Scotland supposedly banned fox hunting in 2002 – but actually it didn’t. What passed in the Scottish Parliament was poor legislation, flawed with a myriad of exemptions and very difficult for the Police to enforce.
You can read more about that here:
“In the hole lived Mr. Fox and Mrs. Fox and their four small Foxes.” – Roald Dahl, Fantastic Mr. Fox
The Protection of Wild Mammals (Scotland) Act was about far more than fox hunting. Back in January 2019 the Scottish Government conceded the Act was flawed and announced that it would be introducing new legislation.
That was 6 months ago. At the time, Scottish Government Minister for Rural Affairs Mairi Gougeon said:
“The welfare of animals in Scotland, whether domestic, farmed, or wild, is one of this government’s highest priorities and so, when it became apparent that legislation introduced in 2002 to protect foxes from unnecessary hunting wasn’t having the desired effect, we wanted to take firm action.
“We asked Lord Bonomy to undertake a review into how we can provide a sufficient level of protection for foxes and other wild mammals, whilst allowing for the effective and humane control of them when absolutely necessary, and published a consultation which attracted nearly 19,000 responses.
“After careful consideration of those responses, I’m pleased to say that we will be taking forward many of the recommendations in Lord Bonomy’s report to clarify and strengthen the Protection of Wild Mammals Act.
“However, not only do we hope to implement the vast majority of those recommendations, we will be going further. We’re going to strengthen our current legislation and plan to introduce measures that go beyond the rest of the UK in terms of protecting the welfare of our wild mammals.”
So far nothing has happened.
Now Alison Johnstone MSP, Scottish Greens, has launched her own consultation in advance of introducing a members Bill :
to improve the protection and conservation of wild mammals by: ending the hunting of wild mammals with dogs; protecting foxes and hares; and tightening the criteria for issuing a licence for the killing of certain wild mammals
In her consultation paper Alison Johnstone states:
“I was encouraged when, in April 2018, the First Minister confirmed she would take action to end the indiscriminate slaughter of mountain hares following footage of mass killing released by the League Against Cruel Sports Scotland and OneKind. As no progress has been made on this, or the similarly routine killing of brown hares, I address these issues in this consultation too.”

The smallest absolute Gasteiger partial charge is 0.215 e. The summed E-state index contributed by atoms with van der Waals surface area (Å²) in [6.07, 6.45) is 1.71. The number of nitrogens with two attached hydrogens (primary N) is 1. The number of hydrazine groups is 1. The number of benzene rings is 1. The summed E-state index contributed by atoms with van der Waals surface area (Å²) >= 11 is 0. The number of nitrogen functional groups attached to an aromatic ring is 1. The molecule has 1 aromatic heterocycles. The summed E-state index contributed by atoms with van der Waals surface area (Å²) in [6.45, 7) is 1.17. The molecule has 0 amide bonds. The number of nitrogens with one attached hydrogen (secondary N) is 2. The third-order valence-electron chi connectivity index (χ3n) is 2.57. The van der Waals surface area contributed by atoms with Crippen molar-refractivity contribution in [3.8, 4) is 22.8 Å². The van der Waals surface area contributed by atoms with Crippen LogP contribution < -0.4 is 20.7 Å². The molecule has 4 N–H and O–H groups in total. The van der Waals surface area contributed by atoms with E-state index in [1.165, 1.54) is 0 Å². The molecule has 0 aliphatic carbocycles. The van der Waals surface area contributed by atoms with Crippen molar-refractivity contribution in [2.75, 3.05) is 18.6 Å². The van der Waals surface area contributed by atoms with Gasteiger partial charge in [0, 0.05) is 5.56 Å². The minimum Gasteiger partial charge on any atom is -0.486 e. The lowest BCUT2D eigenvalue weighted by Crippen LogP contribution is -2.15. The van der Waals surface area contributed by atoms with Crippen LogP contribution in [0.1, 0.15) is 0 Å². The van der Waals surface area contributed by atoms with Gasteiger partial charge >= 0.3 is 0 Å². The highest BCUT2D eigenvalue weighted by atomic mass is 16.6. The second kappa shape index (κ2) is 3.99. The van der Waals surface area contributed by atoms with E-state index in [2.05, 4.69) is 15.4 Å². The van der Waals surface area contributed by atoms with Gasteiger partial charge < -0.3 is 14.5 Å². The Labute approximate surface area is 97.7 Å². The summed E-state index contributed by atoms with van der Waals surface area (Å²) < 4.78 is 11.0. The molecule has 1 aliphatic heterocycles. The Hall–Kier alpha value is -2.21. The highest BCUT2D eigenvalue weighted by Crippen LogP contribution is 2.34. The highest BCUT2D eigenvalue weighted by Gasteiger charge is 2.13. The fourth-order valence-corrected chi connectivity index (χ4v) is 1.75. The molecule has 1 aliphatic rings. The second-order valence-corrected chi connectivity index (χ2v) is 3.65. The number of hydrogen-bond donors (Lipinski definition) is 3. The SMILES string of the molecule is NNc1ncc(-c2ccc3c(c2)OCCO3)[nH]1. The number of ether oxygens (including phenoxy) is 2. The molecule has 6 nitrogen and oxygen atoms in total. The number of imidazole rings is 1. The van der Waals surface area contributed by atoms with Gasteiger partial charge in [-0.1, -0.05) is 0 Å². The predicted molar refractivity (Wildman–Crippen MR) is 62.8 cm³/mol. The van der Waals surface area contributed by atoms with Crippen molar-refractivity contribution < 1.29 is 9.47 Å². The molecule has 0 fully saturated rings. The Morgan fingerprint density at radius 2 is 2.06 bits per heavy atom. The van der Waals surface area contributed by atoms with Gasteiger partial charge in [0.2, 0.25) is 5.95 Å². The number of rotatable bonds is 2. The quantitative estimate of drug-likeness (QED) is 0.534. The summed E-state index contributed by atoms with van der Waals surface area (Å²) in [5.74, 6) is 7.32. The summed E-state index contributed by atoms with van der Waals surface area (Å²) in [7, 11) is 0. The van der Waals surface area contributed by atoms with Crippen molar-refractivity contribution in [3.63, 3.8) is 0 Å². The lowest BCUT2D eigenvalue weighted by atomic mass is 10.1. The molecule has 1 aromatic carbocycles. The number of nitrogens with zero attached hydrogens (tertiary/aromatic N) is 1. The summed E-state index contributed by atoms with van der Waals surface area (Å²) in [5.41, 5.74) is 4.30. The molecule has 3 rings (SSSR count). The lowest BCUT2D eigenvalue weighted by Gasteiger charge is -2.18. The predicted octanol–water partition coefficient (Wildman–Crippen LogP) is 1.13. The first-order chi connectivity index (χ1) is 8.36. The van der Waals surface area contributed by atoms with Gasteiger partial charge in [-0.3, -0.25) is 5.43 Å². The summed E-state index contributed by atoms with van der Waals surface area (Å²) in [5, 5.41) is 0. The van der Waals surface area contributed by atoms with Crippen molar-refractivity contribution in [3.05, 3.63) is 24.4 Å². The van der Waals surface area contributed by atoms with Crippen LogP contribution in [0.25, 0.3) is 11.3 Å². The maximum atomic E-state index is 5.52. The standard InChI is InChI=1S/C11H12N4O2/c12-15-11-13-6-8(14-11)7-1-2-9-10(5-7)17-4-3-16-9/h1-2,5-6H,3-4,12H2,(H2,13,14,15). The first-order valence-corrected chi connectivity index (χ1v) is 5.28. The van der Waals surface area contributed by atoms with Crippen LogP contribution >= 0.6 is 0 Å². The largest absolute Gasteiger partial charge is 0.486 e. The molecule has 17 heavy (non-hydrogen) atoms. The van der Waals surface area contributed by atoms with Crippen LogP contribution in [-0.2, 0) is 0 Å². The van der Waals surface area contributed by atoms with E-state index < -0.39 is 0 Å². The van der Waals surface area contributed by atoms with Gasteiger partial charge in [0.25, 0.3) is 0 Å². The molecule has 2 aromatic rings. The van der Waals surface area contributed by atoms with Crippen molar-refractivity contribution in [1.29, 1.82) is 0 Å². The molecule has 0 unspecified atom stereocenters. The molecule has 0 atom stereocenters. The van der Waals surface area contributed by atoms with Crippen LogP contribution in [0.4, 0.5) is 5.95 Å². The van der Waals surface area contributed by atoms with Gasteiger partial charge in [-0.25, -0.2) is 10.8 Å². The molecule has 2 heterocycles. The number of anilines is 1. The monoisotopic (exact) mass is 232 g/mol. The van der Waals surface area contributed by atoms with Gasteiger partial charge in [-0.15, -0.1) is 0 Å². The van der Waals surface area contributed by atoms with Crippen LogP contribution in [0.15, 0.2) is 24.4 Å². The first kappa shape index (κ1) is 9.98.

You can find information about the consultation here: Protecting Scotland’s Wild Mammals
To contribute to the online survey click here: Proposed Protection and Conservation of Wild Mammals (Scotland) Bill
The closing date for responses is 15th of September 2019.
Scottish Mountain Hares
Scotland’s Mountain Hares are listed in Annex V of the EC Habitats Directive (1992), as a species ‘of community interest whose taking in the wild and exploitation may be subject to management measures’.
The Game and Wildlife Conservation Trust, which is registered as a research and education charity, promotes “Field sports (in particular shooting and fishing)” as a means to “contribute substantially to the conservation of landscape, habitat and wildlife.” Its patron is HRH The Duke of Edinburgh and its President, The Marquess of Salisbury.
The GWCT refutes the idea that Mountain Hare numbers are declining. They insist that Mountain Hare numbers naturally fluctuate with peaks and troughs.
“The GWCT established in 2008 that the Scottish range of mountain hares is not shrinking. In fact, Scottish mountain hare densities have regularly been ten times higher than are typical in continental Europe.”
Although protected under the EC Habitats Directive it is legal to cull mountain hares if done so sustainably.
The Mammal Society, a charity “advocating science-led mammal conservation” state:
“No systematically collected information is available on long-term changes in numbers of mountain hares over and above the usual periodic 10-year fluctuations, although on some western Scottish moors they are now rare where they were previously abundant. “
“Mountain hares have historically been considered as small game with little commercial value either as a meat source or for shooting revenue. However, the shooting, which usually takes place in the winter months, is becoming increasingly commercialised due to shortage of other game.”
The James Hutton Institute report that there is no method yet developed to estimate mountain hare numbers. It is now collaborating with the Game & Wildlife Conservation and Scottish Natural Heritage (SNH) : “to establish and validate a simple and reliable method for estimating mountain hare numbers so that future population trends can be rigorously monitored and managed.”
SNH is the body which can license the ‘control’ of mountain hares during the closed season of 1 March to 31 July. Outside of this period there is no license required to kill mountain hares.
OneKind, Scotland’s leading animal campaigns charity, state that:
“land managers can freely kill hares without carrying out any surveys or monitoring and without jumping through any legislative hurdles”
“The killing is unregulated, unmonitored and no surveys are carried out”
You cannot abuse or ill treat a fox, or indeed hunt it down with a pack of dogs – but you can kill it.
The proposed Bill by Alison Johnstone would strengthen the current weak legislation and if passed by the Scottish Parliament would:
- end the hunting of wild mammals with dogs
- protect foxes and hares
- tighten the criteria for issuing a licence for the killing of certain wild mammals
Reporter: Fiona Grahame
I have put this video at the end – it contains images of the large scale killing of mountain hares in Scotland.
I’ve just taken 15 minutes to complete and I hope all of you who love our wildlife will complete this questionnaire.